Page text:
Why would you even think that ? The deficits in Obama’s second term were $679B, $485B, $438B, and $585B. The debt to deficit ratio went from the almost 10% he inherited down to less than 2.5%. Now it’s exploding again.


So then, for the most part, the numbers from January through March of this year would not reflect the changes in the TCJA. Corporate income tax returns for calendar year taxpayers weren’t due until April.


The republicans liked to point to the rising debt number when they didn’t control the oval office because it was going to go up no matter what. Which obviously is a huge mistake long term because now they do control the oval office and it is, of course, still going up. A better measure is Gov’t spending as a percentage of GDP. Unfortunately, that looks like it is going to be a loser for Trump because even though we have a growing economy, the percentage isn’t likely to go down. Hard to compare to Obama because spending to GDP shot up in the beginning of his tenure and shot back down over the rest as the economy rebounded. Gov’t grew under Obama, but long term, the economy grew at a similar rate. I’m concerned that we will be back to gov’t growing faster that the economy under Trump as soon as the economy inevitably hits a bump (or a giant pothole) in the road.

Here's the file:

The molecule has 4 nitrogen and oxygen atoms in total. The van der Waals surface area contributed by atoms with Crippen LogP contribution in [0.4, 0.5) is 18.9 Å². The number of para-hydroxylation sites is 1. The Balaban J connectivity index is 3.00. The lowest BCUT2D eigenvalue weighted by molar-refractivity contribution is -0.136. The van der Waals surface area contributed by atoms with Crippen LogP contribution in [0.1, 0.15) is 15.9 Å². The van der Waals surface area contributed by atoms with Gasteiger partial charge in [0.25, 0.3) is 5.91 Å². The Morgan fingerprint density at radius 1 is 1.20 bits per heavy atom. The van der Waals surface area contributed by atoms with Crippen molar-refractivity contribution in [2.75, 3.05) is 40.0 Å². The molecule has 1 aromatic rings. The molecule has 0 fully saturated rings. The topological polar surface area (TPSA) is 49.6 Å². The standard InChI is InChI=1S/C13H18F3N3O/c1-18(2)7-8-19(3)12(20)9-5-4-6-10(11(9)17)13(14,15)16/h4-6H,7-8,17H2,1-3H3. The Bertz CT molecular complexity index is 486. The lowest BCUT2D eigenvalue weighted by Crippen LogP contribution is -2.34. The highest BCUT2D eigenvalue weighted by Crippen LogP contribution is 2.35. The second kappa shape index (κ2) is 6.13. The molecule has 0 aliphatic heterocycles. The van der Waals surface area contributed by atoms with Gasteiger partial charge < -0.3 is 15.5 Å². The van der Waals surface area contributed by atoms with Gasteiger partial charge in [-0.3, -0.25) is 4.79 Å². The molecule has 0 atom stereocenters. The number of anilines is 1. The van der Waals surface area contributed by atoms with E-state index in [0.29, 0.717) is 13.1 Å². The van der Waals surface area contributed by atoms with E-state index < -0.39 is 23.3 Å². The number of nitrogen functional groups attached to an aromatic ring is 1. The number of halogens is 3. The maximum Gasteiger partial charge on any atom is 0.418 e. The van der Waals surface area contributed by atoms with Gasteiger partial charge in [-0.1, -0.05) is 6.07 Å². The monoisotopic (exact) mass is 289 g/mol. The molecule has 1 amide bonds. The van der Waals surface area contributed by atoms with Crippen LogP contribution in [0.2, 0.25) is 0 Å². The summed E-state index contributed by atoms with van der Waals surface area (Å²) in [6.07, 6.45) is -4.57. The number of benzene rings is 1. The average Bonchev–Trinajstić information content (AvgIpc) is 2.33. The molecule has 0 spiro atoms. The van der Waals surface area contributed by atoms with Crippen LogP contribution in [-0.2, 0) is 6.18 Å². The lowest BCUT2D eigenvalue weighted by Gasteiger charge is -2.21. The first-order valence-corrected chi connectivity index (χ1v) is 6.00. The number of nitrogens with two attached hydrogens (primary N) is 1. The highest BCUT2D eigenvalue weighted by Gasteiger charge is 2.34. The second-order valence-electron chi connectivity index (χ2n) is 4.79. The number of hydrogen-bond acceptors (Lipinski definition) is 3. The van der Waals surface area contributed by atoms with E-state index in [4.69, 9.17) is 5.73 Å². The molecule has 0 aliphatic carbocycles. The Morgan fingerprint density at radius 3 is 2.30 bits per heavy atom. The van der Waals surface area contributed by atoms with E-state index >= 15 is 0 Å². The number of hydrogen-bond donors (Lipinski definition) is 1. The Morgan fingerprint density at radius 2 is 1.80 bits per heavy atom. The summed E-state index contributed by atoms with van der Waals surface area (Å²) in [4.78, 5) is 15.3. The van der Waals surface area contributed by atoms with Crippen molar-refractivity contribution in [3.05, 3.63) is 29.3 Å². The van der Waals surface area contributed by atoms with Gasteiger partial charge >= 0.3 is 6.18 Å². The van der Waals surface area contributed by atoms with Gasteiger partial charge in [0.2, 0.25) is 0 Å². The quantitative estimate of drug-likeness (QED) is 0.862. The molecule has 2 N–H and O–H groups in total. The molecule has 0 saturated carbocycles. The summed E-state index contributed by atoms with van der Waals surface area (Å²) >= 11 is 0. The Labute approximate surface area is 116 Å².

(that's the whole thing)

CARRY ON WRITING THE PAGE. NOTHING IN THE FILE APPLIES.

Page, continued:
The ideal historical makeup, if you are a republican and want lower spending as a percentage of GDP, is to have a democrat in the white house and republicans controlling congress.


Deficit != Increase in National Debt. The national debt increase under Obama was far larger than the deficit, year after year.


Blue state end runs around state tax deductibility caps are about to be slapped down, but the question is whether preexisitng state tax donations to charity programs will become collateral damage in the upcoming guidance.

The rules are likely to halt a strat­egy em­braced in New York, New Jer­sey and Con­necti­cut, high-tax states where high-in­come res­i­dents are get­ting pinched by the cap. Tax ex­perts are watch­ing the rules for how Trea­sury han­dles sim­i­lar cred­its that pre­date last year’s GOP tax law, in­clud­ing pro­grams in Al­abama, Ari­zona, Geor­gia and South Car­olina.